Hope you've enjoyed civilized life, folks. Because a new study sponsored by NASA's Goddard Space Flight Center says the world's industrial societies are poised to collapse under the weight of their own unsustainable appetites for resources. There goes the weekend . . . and everything after it for the rest of our lives.
Update: NASA released a statement clarifying its involvement, saying this study "was not solicited, directed or reviewed by NASA. It is an independent study by the university researchers utilizing research tools developed for a separate NASA activity."
The research article appears in the peer-reviewed scientific journal Ecological Economics, but Dr. Nafeez Ahmed, executive director of the Institute for Policy Research & Development, has a more understandable (but no less harrowing) summary over at The Guardian. Either way, the news isn't good—as the researchers point out, history doesn't seem to hold out any favor for advanced societies.
The fall of the Roman Empire, and the equally (if not more) advanced Han, Mauryan, and Gupta Empires, as well as so many advanced Mesopotamian Empires, are all testimony to the fact that advanced, sophisticated, complex, and creative civilizations can be both fragile and impermanent.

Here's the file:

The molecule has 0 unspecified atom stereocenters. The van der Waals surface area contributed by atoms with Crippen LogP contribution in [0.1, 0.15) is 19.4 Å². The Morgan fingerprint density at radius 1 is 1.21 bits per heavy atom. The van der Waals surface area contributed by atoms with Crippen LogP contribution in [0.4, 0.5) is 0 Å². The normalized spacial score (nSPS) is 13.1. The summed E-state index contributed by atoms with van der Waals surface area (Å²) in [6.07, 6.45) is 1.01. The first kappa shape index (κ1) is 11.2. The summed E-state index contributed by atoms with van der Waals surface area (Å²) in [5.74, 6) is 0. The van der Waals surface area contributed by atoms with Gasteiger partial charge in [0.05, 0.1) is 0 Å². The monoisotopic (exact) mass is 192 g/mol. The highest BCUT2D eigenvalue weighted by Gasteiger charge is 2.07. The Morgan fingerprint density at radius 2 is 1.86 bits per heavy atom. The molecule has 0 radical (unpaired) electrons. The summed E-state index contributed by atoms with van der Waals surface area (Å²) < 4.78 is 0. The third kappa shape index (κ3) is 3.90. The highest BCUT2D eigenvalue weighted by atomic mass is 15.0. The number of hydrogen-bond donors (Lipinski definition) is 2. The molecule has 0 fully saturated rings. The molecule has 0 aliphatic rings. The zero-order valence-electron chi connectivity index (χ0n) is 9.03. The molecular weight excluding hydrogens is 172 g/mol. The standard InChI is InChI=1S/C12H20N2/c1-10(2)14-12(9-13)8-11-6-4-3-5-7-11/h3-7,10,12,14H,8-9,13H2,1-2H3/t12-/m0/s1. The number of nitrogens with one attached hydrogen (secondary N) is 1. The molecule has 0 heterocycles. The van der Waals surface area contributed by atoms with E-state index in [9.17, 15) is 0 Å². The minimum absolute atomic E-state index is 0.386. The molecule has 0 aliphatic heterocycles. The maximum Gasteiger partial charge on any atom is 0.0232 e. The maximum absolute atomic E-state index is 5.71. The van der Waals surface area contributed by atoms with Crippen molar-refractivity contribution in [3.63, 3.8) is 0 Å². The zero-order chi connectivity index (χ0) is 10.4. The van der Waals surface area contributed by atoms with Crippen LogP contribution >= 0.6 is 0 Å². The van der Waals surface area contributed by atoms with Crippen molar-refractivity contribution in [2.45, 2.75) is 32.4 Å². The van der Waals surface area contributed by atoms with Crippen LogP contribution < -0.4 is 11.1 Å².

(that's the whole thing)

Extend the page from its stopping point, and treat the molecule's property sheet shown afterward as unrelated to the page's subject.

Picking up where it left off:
Who's to blame? You. Me. Everyone walking around outside your window. Even the technology we invented to save us from ourselves is contributing to our decline.
Technological change can raise the efficiency of resource use, but it also tends to raise both per capita resource consumption and the scale of resource extraction, so that, absent policy effects, the increases in consumption often compensate for the increased efficiency of resource use.
Is there a way out? Of course. But you're probably not gonna like it. Dr. Ahmed sums up the researchers' suggestions:
The two key solutions are to reduce economic inequality so as to ensure fairer distribution of resources, and to dramatically reduce resource consumption by relying on less intensive renewable resources and reducing population growth.
Which is just as difficult and improbable as it sounds.
Seriously, you should read the whole rundown of what the research says. It's eye-opening, and a serious call to action—if the crushing bleakness of what we've done to ourselves hasn't already doomed you to abandon all hope. Here, watch a funny video to make you feel better. [The Guardian]
Update: Helpful user jpqs found a link to the original study. You can read it here.